How Wrong I Was.
12 Mar 2011
Inside the Classics

Thanks to my old friend Barrie Hardymon, (who isn’t reading this* because she’s busy being a new mom!) I have become mildly obsessed with a weekly podcast put out by some of the behind-the-scenes nerds at NPR. It’s called Pop Culture Happy Hour, and despite the various red flags that title sends up, it’s essentially a delightful 45 minutes or so of four friends sitting around a table talking about the great new books they’ve read (or haven’t read, in the case of the proudly print-averse Stephen Thompson,) the movies and TV shows they’ve loved or hated, and the music they’re currently obsessing over. There’s even a resident classical music/opera geek! (Oddly, he’s primarily a theater critic.)

The four regular panelists are obviously very different people, and they revel in poking at each other’s cultural blind spots, which is a large part of  the attraction of the show. (I may – may - be developing an unhealthy voice crush on the sardonic and hilarious Glen Weldon, who thinks nothing of taking open shots at another panelist for bringing up his kids too much, and in the next breath reeling off all the new superheroes he’s created in the DC Universe game this week. Captain Tenille, anyone?) Their Facebook fan page pretty much sums up the PCHH ethos – its profile pic is a carefully hand-stitched sampler that reads, “This is beneath NPR’s dignity.”

Host Linda Holmes makes a point of regularly coming up with new segments and games to keep things fresh, and one I just got through listening to from this week’s episode struck a particular chord with me. The PCHH crew were split on whether to call it “On Second Thought…” or “How Wrong I Was.” I like the latter. The point of the game is to dredge up an old opinion from your past – preferably a strong opinion that you either committed to paper and showed to other people or spoke firmly in the presence of others – and reflect on how utterly indefensible that opinion now seems.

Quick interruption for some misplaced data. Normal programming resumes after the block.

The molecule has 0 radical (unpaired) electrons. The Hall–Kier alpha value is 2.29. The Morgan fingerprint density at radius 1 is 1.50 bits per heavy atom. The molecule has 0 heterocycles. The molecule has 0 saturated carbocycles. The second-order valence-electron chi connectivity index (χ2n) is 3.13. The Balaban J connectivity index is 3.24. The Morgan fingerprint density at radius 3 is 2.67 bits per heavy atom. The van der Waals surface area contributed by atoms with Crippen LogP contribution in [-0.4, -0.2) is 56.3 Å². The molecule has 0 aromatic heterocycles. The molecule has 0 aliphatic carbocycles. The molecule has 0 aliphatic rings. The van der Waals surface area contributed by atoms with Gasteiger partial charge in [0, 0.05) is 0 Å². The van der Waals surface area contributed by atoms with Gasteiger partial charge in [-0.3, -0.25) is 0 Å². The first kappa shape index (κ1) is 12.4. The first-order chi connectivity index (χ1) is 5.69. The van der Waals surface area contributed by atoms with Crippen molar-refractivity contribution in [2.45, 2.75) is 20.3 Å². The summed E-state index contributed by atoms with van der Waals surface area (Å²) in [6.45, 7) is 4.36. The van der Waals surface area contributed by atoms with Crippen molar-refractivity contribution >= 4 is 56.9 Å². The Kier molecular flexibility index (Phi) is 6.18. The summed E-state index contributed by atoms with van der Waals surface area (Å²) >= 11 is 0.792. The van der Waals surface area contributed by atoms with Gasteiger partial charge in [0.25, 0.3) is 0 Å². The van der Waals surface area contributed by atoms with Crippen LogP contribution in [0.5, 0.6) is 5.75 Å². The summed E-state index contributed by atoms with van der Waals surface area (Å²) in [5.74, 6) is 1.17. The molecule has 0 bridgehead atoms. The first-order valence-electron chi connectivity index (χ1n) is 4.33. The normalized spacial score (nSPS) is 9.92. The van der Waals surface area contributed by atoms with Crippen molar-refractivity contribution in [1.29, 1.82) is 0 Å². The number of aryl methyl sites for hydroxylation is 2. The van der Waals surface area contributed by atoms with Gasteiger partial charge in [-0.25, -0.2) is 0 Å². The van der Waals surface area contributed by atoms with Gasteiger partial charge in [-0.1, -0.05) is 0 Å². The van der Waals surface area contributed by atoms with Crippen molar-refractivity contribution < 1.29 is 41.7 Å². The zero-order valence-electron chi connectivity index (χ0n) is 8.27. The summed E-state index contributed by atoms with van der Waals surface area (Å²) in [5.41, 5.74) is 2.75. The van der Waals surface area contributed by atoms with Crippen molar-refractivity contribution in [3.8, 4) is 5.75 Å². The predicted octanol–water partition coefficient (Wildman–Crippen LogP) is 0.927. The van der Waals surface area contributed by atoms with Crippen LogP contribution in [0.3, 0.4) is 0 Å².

As anyone who has read this blog for even a short time knows, I tend to have opinions, and I tend to write them down, or at the very least, harangue my friends with them. I like to think that I’m pretty good about not assuming that my perspective is the only reasonable one, and a succession of great teachers in high school and college taught me the value of regularly playing devil’s advocate with yourself. But there’s no question that I’ve said a lot of things in my years in the music business that would make me cringe if they were played back to me today.

For instance, back in college, I took a music history class on Stravinsky because I hated Stravinsky. I know. I can’t explain it, but back then, I wasn’t the least bit shy about sharing this heretical opinion. The Rite of Spring left me completely baffled, not by the tricky compound meter or the earthy dissonances, but by the fact that anyone actually thought it sounded good. Symphony in C bored me to tears. Even The Firebird, one of Stravinsky’s most easily accessible works, didn’t really grab me the way Debussy or Bartok did. My overall reaction to the music of (arguably) the most influential composer of the 20th century ranged from “meh” to “bleah.”

I'm sorry, Igor. I was young and foolish.

I was hoping the Stravinsky course would teach me to appreciate Agon and Petrouchka, but instead, it just introduced me to the fact that Stravinsky thought an awful lot of himself and loved giving speeches and writing essays about what a genius he was. I knew he was a genius – that much was empirically clear from everything that had come after him – but I still didn’t like his music, so most of what I was learning was totally unhelpful  to me. It wasn’t until years later that I woke up one day (that’s literally how I remember it – just an overnight epiphany) and realized that I loved Stravinsky, and felt utterly ashamed that it had taken me so long to hear what everyone else had always heard. I’m honestly hopeful that someday soon I will wake up and feel the same way about other undeniable geniuses whom everyone else in the world appreciates, like Wagner and Radiohead.

So what about you? What strongly held opinion on music or some other cultural touchstone would you be forced to sheepishly revise if you were confronted by your past self today?

*New moms apparently have more spare time than I had been led to believe. Hi, Barrie!

<February 2020>

Become a Fan

Become a fan of Sarah Hicks to hear about new music, videos, event info & special offers.